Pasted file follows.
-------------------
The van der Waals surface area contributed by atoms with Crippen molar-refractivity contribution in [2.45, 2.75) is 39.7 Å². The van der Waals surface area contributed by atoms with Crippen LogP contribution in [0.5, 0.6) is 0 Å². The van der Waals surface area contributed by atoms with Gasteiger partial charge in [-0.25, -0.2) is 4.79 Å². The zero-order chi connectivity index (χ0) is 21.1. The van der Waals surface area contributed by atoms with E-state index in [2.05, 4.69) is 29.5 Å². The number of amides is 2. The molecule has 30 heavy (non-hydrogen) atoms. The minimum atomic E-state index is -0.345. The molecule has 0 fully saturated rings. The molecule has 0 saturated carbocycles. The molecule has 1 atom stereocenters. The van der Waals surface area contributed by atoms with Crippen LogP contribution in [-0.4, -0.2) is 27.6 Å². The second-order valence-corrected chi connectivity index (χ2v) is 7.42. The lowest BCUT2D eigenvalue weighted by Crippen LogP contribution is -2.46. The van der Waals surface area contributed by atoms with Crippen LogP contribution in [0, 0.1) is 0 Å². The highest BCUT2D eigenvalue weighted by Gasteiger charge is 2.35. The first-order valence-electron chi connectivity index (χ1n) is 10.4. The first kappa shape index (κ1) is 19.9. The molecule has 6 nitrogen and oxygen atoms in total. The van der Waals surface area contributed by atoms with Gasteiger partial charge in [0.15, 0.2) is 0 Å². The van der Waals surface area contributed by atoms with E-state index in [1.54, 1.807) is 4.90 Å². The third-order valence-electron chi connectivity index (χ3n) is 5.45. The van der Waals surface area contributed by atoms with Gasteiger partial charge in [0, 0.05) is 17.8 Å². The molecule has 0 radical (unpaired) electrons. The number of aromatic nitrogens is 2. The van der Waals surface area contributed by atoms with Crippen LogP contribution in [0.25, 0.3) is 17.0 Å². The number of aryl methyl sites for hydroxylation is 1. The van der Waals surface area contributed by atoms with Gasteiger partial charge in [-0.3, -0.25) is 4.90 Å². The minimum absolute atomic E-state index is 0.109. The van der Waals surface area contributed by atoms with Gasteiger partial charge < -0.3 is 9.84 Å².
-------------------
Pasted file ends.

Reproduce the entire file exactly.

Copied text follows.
The van der Waals surface area contributed by atoms with Crippen molar-refractivity contribution in [2.45, 2.75) is 39.7 Å². The van der Waals surface area contributed by atoms with Crippen LogP contribution in [0.5, 0.6) is 0 Å². The van der Waals surface area contributed by atoms with Gasteiger partial charge in [-0.25, -0.2) is 4.79 Å². The zero-order chi connectivity index (χ0) is 21.1. The van der Waals surface area contributed by atoms with E-state index in [2.05, 4.69) is 29.5 Å². The number of amides is 2. The molecule has 30 heavy (non-hydrogen) atoms. The minimum atomic E-state index is -0.345. The molecule has 0 fully saturated rings. The molecule has 0 saturated carbocycles. The molecule has 1 atom stereocenters. The van der Waals surface area contributed by atoms with Crippen LogP contribution in [-0.4, -0.2) is 27.6 Å². The second-order valence-corrected chi connectivity index (χ2v) is 7.42. The lowest BCUT2D eigenvalue weighted by Crippen LogP contribution is -2.46. The van der Waals surface area contributed by atoms with Crippen LogP contribution in [0, 0.1) is 0 Å². The highest BCUT2D eigenvalue weighted by Gasteiger charge is 2.35. The first-order valence-electron chi connectivity index (χ1n) is 10.4. The first kappa shape index (κ1) is 19.9. The molecule has 6 nitrogen and oxygen atoms in total. The van der Waals surface area contributed by atoms with Gasteiger partial charge in [0.15, 0.2) is 0 Å². The van der Waals surface area contributed by atoms with E-state index in [1.54, 1.807) is 4.90 Å². The third-order valence-electron chi connectivity index (χ3n) is 5.45. The van der Waals surface area contributed by atoms with Gasteiger partial charge in [0, 0.05) is 17.8 Å². The molecule has 0 radical (unpaired) electrons. The number of aromatic nitrogens is 2. The van der Waals surface area contributed by atoms with Crippen LogP contribution in [0.25, 0.3) is 17.0 Å². The number of aryl methyl sites for hydroxylation is 1. The van der Waals surface area contributed by atoms with Gasteiger partial charge in [-0.3, -0.25) is 4.90 Å². The minimum absolute atomic E-state index is 0.109. The van der Waals surface area contributed by atoms with Gasteiger partial charge < -0.3 is 9.84 Å².